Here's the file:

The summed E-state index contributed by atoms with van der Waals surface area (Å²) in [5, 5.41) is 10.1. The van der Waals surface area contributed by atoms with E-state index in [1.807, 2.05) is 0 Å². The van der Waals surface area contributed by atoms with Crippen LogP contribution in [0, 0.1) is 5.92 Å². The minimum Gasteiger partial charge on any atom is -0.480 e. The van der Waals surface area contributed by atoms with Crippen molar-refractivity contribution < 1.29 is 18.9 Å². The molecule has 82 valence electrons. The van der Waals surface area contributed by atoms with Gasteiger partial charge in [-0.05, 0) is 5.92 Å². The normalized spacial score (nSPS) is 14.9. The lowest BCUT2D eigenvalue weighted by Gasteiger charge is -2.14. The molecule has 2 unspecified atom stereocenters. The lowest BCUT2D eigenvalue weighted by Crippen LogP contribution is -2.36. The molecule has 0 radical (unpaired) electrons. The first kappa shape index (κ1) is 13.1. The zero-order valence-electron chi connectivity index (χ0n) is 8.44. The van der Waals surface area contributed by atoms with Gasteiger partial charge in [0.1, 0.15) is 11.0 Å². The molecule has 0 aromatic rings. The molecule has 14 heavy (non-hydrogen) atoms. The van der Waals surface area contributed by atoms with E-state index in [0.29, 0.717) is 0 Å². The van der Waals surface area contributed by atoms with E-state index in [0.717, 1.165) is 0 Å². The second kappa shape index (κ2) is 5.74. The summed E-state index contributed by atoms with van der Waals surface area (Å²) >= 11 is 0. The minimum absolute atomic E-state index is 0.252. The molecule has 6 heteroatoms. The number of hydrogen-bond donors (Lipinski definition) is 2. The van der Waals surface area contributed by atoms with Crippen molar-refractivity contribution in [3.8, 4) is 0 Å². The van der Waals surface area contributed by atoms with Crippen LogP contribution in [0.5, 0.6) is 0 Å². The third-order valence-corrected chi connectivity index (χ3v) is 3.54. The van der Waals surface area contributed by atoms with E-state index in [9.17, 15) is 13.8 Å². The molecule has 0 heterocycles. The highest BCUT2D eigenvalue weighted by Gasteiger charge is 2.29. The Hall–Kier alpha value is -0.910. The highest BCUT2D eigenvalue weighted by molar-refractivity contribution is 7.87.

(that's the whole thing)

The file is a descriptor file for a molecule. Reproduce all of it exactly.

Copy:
The summed E-state index contributed by atoms with van der Waals surface area (Å²) in [5, 5.41) is 10.1. The van der Waals surface area contributed by atoms with E-state index in [1.807, 2.05) is 0 Å². The van der Waals surface area contributed by atoms with Crippen LogP contribution in [0, 0.1) is 5.92 Å². The minimum Gasteiger partial charge on any atom is -0.480 e. The van der Waals surface area contributed by atoms with Crippen molar-refractivity contribution < 1.29 is 18.9 Å². The molecule has 82 valence electrons. The van der Waals surface area contributed by atoms with Gasteiger partial charge in [-0.05, 0) is 5.92 Å². The normalized spacial score (nSPS) is 14.9. The lowest BCUT2D eigenvalue weighted by Gasteiger charge is -2.14. The molecule has 2 unspecified atom stereocenters. The lowest BCUT2D eigenvalue weighted by Crippen LogP contribution is -2.36. The molecule has 0 radical (unpaired) electrons. The first kappa shape index (κ1) is 13.1. The zero-order valence-electron chi connectivity index (χ0n) is 8.44. The van der Waals surface area contributed by atoms with Gasteiger partial charge in [0.1, 0.15) is 11.0 Å². The molecule has 0 aromatic rings. The molecule has 14 heavy (non-hydrogen) atoms. The van der Waals surface area contributed by atoms with E-state index in [0.29, 0.717) is 0 Å². The van der Waals surface area contributed by atoms with E-state index in [0.717, 1.165) is 0 Å². The second kappa shape index (κ2) is 5.74. The summed E-state index contributed by atoms with van der Waals surface area (Å²) >= 11 is 0. The minimum absolute atomic E-state index is 0.252. The molecule has 6 heteroatoms. The number of hydrogen-bond donors (Lipinski definition) is 2. The van der Waals surface area contributed by atoms with Crippen molar-refractivity contribution in [3.8, 4) is 0 Å². The van der Waals surface area contributed by atoms with Crippen LogP contribution in [0.5, 0.6) is 0 Å². The third-order valence-corrected chi connectivity index (χ3v) is 3.54. The van der Waals surface area contributed by atoms with E-state index in [9.17, 15) is 13.8 Å². The molecule has 0 heterocycles. The highest BCUT2D eigenvalue weighted by Gasteiger charge is 2.29. The Hall–Kier alpha value is -0.910. The highest BCUT2D eigenvalue weighted by molar-refractivity contribution is 7.87.